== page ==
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Stargazer33

NGC6826 - The Blinking Nebula

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Taken on the night of 12 September. 

NGC6826 - The Blinking Nebula.

This on Wiki:

NGC6826 is a planetary nebula located in the constellation Cygnus. It is commonly referred to as the "blinking planetary", although many other nebulae exhibit such "blinking". When viewed through a small telescope, the brightness of the central star overwhelms the eye when viewed directly, obscuring the surrounding nebula. However, it can be viewed well using averted vision, which causes it to "blink" in and out of view as the observer's eye wanders. A distinctive feature of this nebula are the two bright patches on either side, which are known as Fast Low-Ionization Emission Regions, or FLIERS. They appear to be relatively young, moving outwards at supersonic speeds.
Right ascension: 19 h 44 m 48.2 s
Declination: +50° 31′ 30.3″
Distance: ~2000 ly
Apparent magnitude (V): 8.8
Apparent dimensions (V): 27″ × 24″
Constellation: Cygnus
Radius: 0.22 x 0.20 ly
Designations: HD 186924, SAO 31951, Caldwell 15

 

Equipment: 

Imaging: C9.25; CGEM (diy hypertuned); ASI385MC; Baader neodymium filter; Astro Photography Tool

Guiding: Travelscope 70; SSAG; PHD2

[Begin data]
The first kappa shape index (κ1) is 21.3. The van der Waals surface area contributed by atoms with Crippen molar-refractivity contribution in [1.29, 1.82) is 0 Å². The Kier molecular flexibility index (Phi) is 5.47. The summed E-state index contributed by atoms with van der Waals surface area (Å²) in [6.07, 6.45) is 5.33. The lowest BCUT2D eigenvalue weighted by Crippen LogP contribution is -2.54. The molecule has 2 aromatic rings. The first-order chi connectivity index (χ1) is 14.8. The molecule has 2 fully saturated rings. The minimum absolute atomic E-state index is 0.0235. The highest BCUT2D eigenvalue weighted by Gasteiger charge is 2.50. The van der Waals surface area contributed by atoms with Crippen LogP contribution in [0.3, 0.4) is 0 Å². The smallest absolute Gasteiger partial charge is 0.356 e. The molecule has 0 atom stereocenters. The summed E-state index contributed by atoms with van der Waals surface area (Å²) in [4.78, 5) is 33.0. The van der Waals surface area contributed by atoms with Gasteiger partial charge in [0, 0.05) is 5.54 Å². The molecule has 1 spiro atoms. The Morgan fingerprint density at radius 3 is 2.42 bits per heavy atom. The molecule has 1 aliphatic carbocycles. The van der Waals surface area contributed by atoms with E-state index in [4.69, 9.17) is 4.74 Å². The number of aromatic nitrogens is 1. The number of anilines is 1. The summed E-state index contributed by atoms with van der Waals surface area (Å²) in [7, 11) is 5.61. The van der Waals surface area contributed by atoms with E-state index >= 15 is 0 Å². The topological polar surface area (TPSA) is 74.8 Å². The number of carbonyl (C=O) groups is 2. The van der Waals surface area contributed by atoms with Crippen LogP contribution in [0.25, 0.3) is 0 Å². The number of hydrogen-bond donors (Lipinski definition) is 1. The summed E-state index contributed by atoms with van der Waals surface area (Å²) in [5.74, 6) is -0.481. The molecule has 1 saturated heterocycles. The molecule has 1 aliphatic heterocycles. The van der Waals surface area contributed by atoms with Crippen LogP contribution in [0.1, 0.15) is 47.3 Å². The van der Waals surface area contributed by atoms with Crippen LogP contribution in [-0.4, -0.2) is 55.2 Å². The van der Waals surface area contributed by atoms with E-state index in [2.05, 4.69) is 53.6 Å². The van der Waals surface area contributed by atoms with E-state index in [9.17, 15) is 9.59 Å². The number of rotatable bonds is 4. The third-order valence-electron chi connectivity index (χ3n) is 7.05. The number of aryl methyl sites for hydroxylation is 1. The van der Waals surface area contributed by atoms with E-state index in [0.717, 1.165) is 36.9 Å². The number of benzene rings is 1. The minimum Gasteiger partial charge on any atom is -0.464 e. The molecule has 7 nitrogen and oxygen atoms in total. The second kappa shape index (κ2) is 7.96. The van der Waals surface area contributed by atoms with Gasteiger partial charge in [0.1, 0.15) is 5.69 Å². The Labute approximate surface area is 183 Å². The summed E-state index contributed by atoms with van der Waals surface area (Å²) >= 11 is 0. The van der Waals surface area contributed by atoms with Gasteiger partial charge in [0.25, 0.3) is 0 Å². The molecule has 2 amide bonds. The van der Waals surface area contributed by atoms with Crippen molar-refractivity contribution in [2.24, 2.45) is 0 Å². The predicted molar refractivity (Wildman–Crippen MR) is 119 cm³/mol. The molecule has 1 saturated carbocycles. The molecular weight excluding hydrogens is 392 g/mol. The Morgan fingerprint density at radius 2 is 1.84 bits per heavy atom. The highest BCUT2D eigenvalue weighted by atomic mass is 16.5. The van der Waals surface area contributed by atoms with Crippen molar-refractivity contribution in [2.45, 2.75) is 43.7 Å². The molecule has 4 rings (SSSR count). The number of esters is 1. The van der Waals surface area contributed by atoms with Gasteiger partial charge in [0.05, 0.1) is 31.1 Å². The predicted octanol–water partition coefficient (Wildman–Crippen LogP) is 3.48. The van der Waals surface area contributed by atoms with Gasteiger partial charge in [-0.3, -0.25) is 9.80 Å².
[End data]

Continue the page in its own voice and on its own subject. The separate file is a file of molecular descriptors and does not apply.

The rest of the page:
Processing: DSS; Photoshop CS4 Extended 

99 x 20" lights, of which 63 were stacked; 50 x darks; 50x bias; 50 x flats

1686617300_2020-09-12--NGC6826-BlinkingNebula2.thumb.png.0f5f5a97cc55c3951f4b0166a70f1d21.png

Looks like I'm going to have to have another go at my collimation. Very happy with this even so, as it's the first serious imaging I've done for sooo long! A lot more data is required to bring out the detail in the nebula. 

Comments/suggestions welcome.

Edited by Stargazer33
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Wouldn't mind seeing that imaged through a really big scope, well done.

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Nicely done. 

Always difficult with a long focal length.

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Thanks! 😊 

Still got some tweaking to do with my kit; but I've got APT plate solving and goto++ working, PHD2 is guiding with sub arcsecond total RMS and Stellarium is talking to APT. So I'm a happy bunny at the moment, 'cause I'm out imaging. 😊

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